DREAM Act: April 2010 Archives
I don't know how we are going to do this time around. Maybe we will get to stop all the deportations of dreamers. Maybe we will pass CIR. Maybe we won't get legal status. If we don't, it will officially mark the beginning of the Great Latino Depression. I got sick to my stomach watching Fox News today, and seeing the complex anti-immigrant narrative being built. Kidnappings in Mexico, trouble at airport security screenings, live coverage from a burning house in Phoenix, AZ. There is a political campaign already well underway in the right-wing network.
I'm not sure our story can compete, the way we are telling it.
Next time we get a media request to write an op-ed or appear on TV, we gotta send Carlos, not Ali. Rachel, not Deepak. Olga, not Clarissa. Samantha, not Angelica. Tania, not Josh. Mohammad, not Markos. Faby, not Kent. Tolu, not Shu. Adey, not Marielena.
It's not about the dream kids. Kids no more: the things we have done and the things we have seen turn girls into women and boys into men. It's about getting these young women and men of the dream generation to the forefront of the movement. That's how we are going to change the way Americans analyze the question of our lifetimes: immigration.
The U.S. public is not ready for comprehensive immigration reform on the terms on which it is currently being presented. The story is wrong and the players are wrong. The story is built on the nativist narrative of the past 30 years, that the U.S. is a sovereign nation with an obligation to enforce its borders, and that Mexicans and Central Americans show particular disregard for U.S. immigration laws. The players in the current presentation are politicians and advocates, not the immigrants and family members who immigration policies affect.
That is why most politicians and most of the public doesn't care about immigration reform.
First because they don't understand the real story: the focus on border security and the dumbfoundingly complex immigration legal system is this generation's manifestation of the perennial American effort to exclude nonwhites and first generation immigrants from civic and economic participation. (More broadly, this represents the perennial human effort to exclude people who are different from themselves.) And the current focus on Mexicans and Central Americans is no accident. After the U.S. Congress shut down transatlantic immigration in 1924 in a fit of nativism, Mexicans were permitted free, illicit entry to provide American agriculture and business with a cheap, exploitable workforce. Central Americans entered the picture in the 1970s and 1980s as U.S.-supported governments killed their citizens and scattered large numbers of refugees to the wind.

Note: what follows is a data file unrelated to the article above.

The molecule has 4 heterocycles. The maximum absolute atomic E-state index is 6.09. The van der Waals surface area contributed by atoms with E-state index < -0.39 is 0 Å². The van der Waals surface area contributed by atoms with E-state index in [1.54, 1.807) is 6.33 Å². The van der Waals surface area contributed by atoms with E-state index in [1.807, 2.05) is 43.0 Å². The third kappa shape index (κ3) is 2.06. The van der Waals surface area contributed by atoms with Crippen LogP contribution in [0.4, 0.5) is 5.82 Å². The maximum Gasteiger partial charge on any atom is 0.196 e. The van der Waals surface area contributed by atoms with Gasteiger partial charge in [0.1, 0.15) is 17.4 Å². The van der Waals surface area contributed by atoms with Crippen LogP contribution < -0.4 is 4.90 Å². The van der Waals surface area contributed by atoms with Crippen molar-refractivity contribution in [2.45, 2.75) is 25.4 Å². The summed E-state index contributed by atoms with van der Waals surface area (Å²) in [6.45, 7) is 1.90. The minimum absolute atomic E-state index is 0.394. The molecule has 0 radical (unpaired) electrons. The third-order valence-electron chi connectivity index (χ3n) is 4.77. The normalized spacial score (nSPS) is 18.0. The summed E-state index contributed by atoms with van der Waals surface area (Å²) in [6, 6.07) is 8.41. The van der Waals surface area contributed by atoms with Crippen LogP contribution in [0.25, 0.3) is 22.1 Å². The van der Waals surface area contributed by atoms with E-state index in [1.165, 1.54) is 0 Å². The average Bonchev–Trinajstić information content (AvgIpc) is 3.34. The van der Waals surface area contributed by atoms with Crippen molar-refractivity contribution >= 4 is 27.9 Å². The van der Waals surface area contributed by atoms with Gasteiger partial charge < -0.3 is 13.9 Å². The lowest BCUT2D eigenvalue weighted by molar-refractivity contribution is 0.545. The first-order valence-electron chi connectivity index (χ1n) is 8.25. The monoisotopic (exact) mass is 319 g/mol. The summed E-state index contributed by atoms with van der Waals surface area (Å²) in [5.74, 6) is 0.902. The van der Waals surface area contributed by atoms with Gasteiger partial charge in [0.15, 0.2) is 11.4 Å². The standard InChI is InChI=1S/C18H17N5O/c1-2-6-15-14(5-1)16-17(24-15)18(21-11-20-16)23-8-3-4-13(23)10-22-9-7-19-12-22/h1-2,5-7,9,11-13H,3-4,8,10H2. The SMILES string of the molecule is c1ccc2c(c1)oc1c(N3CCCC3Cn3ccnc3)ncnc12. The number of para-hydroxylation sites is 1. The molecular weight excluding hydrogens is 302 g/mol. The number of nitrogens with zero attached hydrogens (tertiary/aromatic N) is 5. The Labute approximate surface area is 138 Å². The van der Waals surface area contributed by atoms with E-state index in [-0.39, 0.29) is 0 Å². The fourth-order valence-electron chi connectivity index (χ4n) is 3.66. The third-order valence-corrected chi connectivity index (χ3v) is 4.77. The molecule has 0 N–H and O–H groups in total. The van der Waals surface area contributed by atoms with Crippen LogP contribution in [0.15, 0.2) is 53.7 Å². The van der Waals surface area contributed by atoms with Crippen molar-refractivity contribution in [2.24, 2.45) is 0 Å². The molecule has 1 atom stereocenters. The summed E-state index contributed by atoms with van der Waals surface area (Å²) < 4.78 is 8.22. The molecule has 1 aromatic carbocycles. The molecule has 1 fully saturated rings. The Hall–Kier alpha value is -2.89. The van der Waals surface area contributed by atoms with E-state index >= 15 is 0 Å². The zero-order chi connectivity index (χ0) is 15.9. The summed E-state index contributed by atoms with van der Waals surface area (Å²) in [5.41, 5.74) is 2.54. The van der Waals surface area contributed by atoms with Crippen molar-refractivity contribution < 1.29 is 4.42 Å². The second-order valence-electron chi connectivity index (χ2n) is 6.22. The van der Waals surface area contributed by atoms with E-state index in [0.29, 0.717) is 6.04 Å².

Second, the public doesn't know the right players, namely all the undocumented activists Matias mentions and more. They don't know them because they often pass as citizens. Or are forced into the shadows by the fear of lifelong exile from their families and communities.
But these things are changing, as DREAM Act-eligible immigrants, or "Dreamers," come out of the shadows to take their rightful place as leaders of the immigrant rights movement. Now, will the immigrant rights movement let them lead? This question will be moot once Dreamers realize they don't need to ask permission.